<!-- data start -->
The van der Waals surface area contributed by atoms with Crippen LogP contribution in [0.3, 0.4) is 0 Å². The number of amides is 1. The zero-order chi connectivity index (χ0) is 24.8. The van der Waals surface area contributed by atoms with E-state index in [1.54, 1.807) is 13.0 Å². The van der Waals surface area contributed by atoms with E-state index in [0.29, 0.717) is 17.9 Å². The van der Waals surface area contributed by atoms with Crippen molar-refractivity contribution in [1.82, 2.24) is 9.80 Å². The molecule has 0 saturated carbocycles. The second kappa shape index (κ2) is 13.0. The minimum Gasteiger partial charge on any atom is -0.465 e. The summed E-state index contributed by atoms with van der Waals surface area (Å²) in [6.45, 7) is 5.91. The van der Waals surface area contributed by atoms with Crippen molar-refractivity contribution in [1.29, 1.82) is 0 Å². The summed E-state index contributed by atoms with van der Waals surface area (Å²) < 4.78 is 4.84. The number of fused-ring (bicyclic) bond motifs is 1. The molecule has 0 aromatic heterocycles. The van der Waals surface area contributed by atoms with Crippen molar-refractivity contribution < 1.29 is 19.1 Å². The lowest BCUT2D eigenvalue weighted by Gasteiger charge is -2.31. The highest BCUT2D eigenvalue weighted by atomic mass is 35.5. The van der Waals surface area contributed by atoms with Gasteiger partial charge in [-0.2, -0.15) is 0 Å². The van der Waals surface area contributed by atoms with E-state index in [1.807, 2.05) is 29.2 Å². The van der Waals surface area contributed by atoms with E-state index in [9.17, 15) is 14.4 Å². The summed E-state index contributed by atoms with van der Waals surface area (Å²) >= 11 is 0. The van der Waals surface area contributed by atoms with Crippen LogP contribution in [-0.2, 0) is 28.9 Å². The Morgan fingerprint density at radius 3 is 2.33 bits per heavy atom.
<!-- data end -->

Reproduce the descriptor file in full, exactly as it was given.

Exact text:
The van der Waals surface area contributed by atoms with Crippen LogP contribution in [0.3, 0.4) is 0 Å². The number of amides is 1. The zero-order chi connectivity index (χ0) is 24.8. The van der Waals surface area contributed by atoms with E-state index in [1.54, 1.807) is 13.0 Å². The van der Waals surface area contributed by atoms with E-state index in [0.29, 0.717) is 17.9 Å². The van der Waals surface area contributed by atoms with Crippen molar-refractivity contribution in [1.82, 2.24) is 9.80 Å². The molecule has 0 saturated carbocycles. The second kappa shape index (κ2) is 13.0. The minimum Gasteiger partial charge on any atom is -0.465 e. The summed E-state index contributed by atoms with van der Waals surface area (Å²) in [6.45, 7) is 5.91. The van der Waals surface area contributed by atoms with Crippen molar-refractivity contribution in [1.29, 1.82) is 0 Å². The summed E-state index contributed by atoms with van der Waals surface area (Å²) < 4.78 is 4.84. The number of fused-ring (bicyclic) bond motifs is 1. The molecule has 0 aromatic heterocycles. The van der Waals surface area contributed by atoms with Crippen molar-refractivity contribution < 1.29 is 19.1 Å². The lowest BCUT2D eigenvalue weighted by Gasteiger charge is -2.31. The highest BCUT2D eigenvalue weighted by atomic mass is 35.5. The van der Waals surface area contributed by atoms with Gasteiger partial charge in [-0.2, -0.15) is 0 Å². The van der Waals surface area contributed by atoms with E-state index in [1.807, 2.05) is 29.2 Å². The van der Waals surface area contributed by atoms with E-state index in [9.17, 15) is 14.4 Å². The summed E-state index contributed by atoms with van der Waals surface area (Å²) >= 11 is 0. The van der Waals surface area contributed by atoms with Crippen LogP contribution in [-0.2, 0) is 28.9 Å². The Morgan fingerprint density at radius 3 is 2.33 bits per heavy atom.